DISINVESTMENT in general practice by successive governments has drastically hampered doctors’ ability to provide safe care, BMA GPs committee chair Chaand Nagpaul has warned MPs.
Dr Nagpaul made the warning during a hearing of the Commons health select committee on 15 December into primary care, pointing out that GP numbers, as a proportion of NHS doctors, have consistently fallen over recent years.
He said: ‘What I find extraordinary is how well GPs are managing to continue to acquire services in the face of what seems to be an impossible task.’ Dr Nagpaul, who was joined at Tuesday’s hearing by Royal College of GPs council chair Maureen Baker, and Care Quality Commission chief inspector of general practice Steve Field, also questioned the value of practice inspection ratings.
He said that the system of aggregate ratings was too simplistic and risked masking aspects of good and bad performance in individual practices. He said: ‘Just ranking them (surgeries) without understanding the context, I think, doesn’t help. There is a real vacuum of proper data, of proper information, information that should not be just aggregated and lumped together in simplistic terms.’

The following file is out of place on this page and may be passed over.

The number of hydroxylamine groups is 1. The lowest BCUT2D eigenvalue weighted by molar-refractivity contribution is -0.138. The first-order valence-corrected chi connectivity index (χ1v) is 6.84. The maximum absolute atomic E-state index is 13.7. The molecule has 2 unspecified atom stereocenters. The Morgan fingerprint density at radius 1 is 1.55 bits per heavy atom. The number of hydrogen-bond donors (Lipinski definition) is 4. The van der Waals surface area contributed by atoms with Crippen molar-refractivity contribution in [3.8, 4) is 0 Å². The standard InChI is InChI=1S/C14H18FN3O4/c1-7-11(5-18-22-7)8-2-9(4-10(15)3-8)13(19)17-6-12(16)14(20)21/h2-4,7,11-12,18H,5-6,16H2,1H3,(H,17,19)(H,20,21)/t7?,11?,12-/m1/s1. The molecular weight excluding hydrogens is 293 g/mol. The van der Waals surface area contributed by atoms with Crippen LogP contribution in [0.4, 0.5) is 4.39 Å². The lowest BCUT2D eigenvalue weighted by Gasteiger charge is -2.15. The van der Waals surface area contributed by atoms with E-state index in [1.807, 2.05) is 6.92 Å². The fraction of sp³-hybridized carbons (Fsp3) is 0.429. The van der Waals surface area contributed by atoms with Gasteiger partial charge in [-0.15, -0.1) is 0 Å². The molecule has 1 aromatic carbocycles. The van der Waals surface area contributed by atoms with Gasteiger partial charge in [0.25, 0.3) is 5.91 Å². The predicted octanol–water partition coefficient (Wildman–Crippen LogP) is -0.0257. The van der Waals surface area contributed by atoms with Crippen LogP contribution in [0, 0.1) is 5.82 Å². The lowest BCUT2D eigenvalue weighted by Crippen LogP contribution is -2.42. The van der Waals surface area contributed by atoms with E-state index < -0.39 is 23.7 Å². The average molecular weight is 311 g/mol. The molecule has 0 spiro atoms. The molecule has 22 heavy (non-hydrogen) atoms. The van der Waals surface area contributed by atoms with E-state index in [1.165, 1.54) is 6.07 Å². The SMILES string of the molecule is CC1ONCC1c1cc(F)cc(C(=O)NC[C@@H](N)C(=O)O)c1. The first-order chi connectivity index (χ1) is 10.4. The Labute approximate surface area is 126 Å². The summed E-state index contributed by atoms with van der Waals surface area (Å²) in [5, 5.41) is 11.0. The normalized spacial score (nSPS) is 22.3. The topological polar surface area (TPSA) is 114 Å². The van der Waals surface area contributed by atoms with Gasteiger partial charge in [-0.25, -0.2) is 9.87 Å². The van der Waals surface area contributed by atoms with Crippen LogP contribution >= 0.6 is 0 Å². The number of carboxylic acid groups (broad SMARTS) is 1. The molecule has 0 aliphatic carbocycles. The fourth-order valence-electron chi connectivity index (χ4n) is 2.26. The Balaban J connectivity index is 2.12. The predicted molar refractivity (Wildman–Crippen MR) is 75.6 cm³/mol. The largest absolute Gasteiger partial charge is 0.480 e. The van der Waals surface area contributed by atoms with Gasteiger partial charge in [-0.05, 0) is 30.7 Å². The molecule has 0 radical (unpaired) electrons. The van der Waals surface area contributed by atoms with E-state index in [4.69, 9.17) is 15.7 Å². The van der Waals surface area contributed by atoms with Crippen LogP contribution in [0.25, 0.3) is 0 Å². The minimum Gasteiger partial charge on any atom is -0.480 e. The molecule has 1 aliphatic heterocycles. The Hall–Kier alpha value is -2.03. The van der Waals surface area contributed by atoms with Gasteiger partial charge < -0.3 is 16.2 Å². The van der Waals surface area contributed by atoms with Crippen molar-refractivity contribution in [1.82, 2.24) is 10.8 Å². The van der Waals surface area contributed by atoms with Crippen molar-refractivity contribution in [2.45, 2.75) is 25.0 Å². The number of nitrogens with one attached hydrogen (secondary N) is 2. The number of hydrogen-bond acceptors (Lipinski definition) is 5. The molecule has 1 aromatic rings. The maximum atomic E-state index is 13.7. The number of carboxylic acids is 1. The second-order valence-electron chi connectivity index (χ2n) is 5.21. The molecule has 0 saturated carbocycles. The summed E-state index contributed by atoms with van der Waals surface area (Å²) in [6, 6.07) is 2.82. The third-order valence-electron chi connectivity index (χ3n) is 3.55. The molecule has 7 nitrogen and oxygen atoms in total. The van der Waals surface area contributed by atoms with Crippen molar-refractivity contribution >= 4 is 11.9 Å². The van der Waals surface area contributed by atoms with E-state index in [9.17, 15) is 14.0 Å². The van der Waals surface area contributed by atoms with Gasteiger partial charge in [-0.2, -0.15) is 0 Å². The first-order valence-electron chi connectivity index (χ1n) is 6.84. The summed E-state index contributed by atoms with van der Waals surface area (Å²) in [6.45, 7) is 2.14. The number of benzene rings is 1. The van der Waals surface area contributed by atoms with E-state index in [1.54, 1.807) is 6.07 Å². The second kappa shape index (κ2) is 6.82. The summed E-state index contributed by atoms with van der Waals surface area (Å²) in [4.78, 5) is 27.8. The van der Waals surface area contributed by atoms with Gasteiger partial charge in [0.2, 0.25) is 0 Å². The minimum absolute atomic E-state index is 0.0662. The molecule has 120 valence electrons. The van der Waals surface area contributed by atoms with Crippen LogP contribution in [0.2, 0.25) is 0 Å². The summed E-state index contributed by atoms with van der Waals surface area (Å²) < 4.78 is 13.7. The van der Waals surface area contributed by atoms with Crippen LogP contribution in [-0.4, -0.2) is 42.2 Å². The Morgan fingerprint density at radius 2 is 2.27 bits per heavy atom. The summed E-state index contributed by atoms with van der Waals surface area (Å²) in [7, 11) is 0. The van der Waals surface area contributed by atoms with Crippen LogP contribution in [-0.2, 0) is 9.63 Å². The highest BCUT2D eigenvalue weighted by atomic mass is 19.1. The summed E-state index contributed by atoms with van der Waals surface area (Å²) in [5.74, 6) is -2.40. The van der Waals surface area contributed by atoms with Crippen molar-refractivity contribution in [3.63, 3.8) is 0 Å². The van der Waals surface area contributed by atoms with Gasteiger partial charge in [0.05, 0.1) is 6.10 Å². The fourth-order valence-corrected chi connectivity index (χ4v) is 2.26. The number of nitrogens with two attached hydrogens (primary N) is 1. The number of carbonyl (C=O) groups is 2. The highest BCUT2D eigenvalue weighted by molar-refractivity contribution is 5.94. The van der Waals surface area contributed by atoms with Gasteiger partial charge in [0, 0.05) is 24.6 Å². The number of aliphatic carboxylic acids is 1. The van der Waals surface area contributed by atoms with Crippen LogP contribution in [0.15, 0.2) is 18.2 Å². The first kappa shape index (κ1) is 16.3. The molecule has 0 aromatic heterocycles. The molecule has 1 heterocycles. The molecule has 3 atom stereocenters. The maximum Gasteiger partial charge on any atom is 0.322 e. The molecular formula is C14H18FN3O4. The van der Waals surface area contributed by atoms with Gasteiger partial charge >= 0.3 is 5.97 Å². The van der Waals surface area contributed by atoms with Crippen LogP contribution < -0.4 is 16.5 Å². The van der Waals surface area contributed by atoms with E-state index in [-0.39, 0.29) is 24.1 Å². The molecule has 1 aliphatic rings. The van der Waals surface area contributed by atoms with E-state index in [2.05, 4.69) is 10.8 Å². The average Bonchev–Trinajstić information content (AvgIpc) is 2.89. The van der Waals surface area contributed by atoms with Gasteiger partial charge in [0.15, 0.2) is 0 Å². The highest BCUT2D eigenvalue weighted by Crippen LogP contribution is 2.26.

Both Dr Nagpaul and Dr Baker highlighted that underinvestment in general practice, tied in with increasing patient demand and a reducing workforce, meant most doctors were unable to provide the quality of care needed in the 10-minute consultation timeframe, making the provision of quality care impossible.
He said: ‘You can have all the systems you like, but you simply can’t see a patient with multiple morbidity, who is 80 years old, may have memory impairment … and do it (the consultation) in 10 minutes; it just cannot be done safely.’
The BMA has consistently highlighted to MPs how the UK’s ageing population coupled with a shrinking of resources for general practice had left ‘an impoverished infrastructure’ within primary care.
The association has urged for greater efforts to tackle recruitment and retention of GPs, as well as providing clarity over funding and financial support for struggling surgeries.